But there is a reason for it. The intricate workmanship that went into these 19th century beauties just doesn't seem to be as valued today as it once was. At least, not valued enough to cover the costs associated with building and maintaining such wonderful dwellings. It's not uncommon to go through old towns in America and see one or more old beauties in serious stages of dilapidation, even while still being lived in. Seems like the modern economy just can't support these works of art in the numbers it once did.

But at least in San Francisco, the community got together and decided to save one of the best.


The video above highlights the superficial facelift given the house to highlight its or…

How Many Trees are There in the World?

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Here's an interesting example of scientific news, that on its surface, sounds good. The video informs us that a new study reveals that there are 3.07 trillion trees in the world...more than 8 times more than scientists previously thought.



So, you would think, then, that the message from the people at Nature would be one of relief. But the story narrated continues to push concern that we're "currently losing about 10 billion trees per year", and that "if we keep going at this rate, a walk in the woods will soon become a lot trickier."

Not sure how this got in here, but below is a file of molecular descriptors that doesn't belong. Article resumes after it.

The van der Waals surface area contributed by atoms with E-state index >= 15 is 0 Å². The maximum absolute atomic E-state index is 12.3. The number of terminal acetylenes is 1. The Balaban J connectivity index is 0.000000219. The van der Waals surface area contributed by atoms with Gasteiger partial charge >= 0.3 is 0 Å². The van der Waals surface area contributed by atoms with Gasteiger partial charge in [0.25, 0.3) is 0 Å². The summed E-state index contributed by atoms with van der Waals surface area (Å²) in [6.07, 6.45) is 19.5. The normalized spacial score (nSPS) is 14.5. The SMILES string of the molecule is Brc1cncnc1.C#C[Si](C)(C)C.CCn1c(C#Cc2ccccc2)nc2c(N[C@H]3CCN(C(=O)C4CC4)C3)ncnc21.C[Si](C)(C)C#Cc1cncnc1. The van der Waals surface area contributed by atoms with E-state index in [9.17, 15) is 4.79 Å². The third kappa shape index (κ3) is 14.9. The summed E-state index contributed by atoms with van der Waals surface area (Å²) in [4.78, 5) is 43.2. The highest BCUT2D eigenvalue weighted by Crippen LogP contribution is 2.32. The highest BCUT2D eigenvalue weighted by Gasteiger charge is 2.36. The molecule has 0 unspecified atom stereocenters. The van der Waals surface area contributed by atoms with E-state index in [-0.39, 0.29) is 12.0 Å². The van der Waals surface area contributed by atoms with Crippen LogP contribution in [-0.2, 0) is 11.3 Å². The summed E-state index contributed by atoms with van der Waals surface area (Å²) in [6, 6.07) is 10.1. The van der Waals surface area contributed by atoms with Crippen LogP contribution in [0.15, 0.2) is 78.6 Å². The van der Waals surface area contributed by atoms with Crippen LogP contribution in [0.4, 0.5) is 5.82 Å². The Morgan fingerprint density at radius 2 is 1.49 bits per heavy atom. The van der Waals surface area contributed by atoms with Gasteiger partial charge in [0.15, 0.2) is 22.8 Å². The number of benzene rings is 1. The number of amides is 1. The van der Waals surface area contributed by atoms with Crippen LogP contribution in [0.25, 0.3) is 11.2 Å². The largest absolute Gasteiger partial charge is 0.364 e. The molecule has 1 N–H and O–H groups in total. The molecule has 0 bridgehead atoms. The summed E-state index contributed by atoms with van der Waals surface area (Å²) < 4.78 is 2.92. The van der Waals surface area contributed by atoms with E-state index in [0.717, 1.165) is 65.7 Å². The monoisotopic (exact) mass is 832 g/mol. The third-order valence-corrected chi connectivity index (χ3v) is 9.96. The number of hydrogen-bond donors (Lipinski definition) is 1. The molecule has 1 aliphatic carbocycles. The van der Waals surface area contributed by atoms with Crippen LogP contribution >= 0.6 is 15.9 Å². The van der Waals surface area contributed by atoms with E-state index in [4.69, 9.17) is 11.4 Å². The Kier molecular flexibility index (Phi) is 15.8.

Well, let's do some math here. Ten billion trees is 0.3% of the 3.07 trillion trees they say we have. If we continued to "lose" trees at that rate, we would have 1/3 fewer trees (only 2 trillion) in 100 years. That would still be five times more trees than scientists thought we had until this study was published.

But let's dig a little deeper. I wondered how the folks at Nature.com arrived at the ten billion t…

"Wood - It Really Is The Future"

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Here's a nice video from the Oregon Forest Resources Institute.  A little over-dramatic in places, perhaps, but most of the video is right on target. It correctly points out the effective role in carbon utilization and sequestration of wood buildings and the fact that our forest area is as large today as it was a century ago. It's an inconvenient fact for some that has been overlooked but ultimately will be accepted as truth in public perception, thanks to infomercials such as this.